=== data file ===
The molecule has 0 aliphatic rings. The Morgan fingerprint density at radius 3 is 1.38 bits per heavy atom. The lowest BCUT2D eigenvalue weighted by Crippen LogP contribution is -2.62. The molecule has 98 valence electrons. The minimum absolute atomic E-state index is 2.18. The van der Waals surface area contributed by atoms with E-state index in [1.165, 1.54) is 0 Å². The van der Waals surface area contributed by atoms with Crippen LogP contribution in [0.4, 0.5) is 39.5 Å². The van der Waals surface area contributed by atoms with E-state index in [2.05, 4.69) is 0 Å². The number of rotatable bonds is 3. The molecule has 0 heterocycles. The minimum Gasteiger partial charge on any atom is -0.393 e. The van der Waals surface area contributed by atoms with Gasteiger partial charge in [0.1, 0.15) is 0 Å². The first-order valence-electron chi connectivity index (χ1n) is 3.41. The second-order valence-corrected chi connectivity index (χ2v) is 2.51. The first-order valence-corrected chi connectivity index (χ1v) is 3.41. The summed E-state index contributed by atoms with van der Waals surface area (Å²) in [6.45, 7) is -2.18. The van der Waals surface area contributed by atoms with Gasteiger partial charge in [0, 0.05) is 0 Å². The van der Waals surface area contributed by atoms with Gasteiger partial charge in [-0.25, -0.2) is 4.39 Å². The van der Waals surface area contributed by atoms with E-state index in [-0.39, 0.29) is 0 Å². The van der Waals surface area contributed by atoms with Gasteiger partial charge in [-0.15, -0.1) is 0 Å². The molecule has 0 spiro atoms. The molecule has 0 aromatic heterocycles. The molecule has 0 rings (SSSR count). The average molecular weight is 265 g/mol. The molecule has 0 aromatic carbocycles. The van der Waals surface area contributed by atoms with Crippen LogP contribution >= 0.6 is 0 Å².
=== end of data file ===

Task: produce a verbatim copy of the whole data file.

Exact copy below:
The molecule has 0 aliphatic rings. The Morgan fingerprint density at radius 3 is 1.38 bits per heavy atom. The lowest BCUT2D eigenvalue weighted by Crippen LogP contribution is -2.62. The molecule has 98 valence electrons. The minimum absolute atomic E-state index is 2.18. The van der Waals surface area contributed by atoms with E-state index in [1.165, 1.54) is 0 Å². The van der Waals surface area contributed by atoms with Crippen LogP contribution in [0.4, 0.5) is 39.5 Å². The van der Waals surface area contributed by atoms with E-state index in [2.05, 4.69) is 0 Å². The number of rotatable bonds is 3. The molecule has 0 heterocycles. The minimum Gasteiger partial charge on any atom is -0.393 e. The van der Waals surface area contributed by atoms with Gasteiger partial charge in [0.1, 0.15) is 0 Å². The first-order valence-electron chi connectivity index (χ1n) is 3.41. The second-order valence-corrected chi connectivity index (χ2v) is 2.51. The first-order valence-corrected chi connectivity index (χ1v) is 3.41. The summed E-state index contributed by atoms with van der Waals surface area (Å²) in [6.45, 7) is -2.18. The van der Waals surface area contributed by atoms with Gasteiger partial charge in [0, 0.05) is 0 Å². The van der Waals surface area contributed by atoms with Gasteiger partial charge in [-0.25, -0.2) is 4.39 Å². The van der Waals surface area contributed by atoms with E-state index in [-0.39, 0.29) is 0 Å². The van der Waals surface area contributed by atoms with Gasteiger partial charge in [-0.15, -0.1) is 0 Å². The molecule has 0 spiro atoms. The molecule has 0 aromatic heterocycles. The molecule has 0 rings (SSSR count). The average molecular weight is 265 g/mol. The molecule has 0 aromatic carbocycles. The van der Waals surface area contributed by atoms with Crippen LogP contribution >= 0.6 is 0 Å².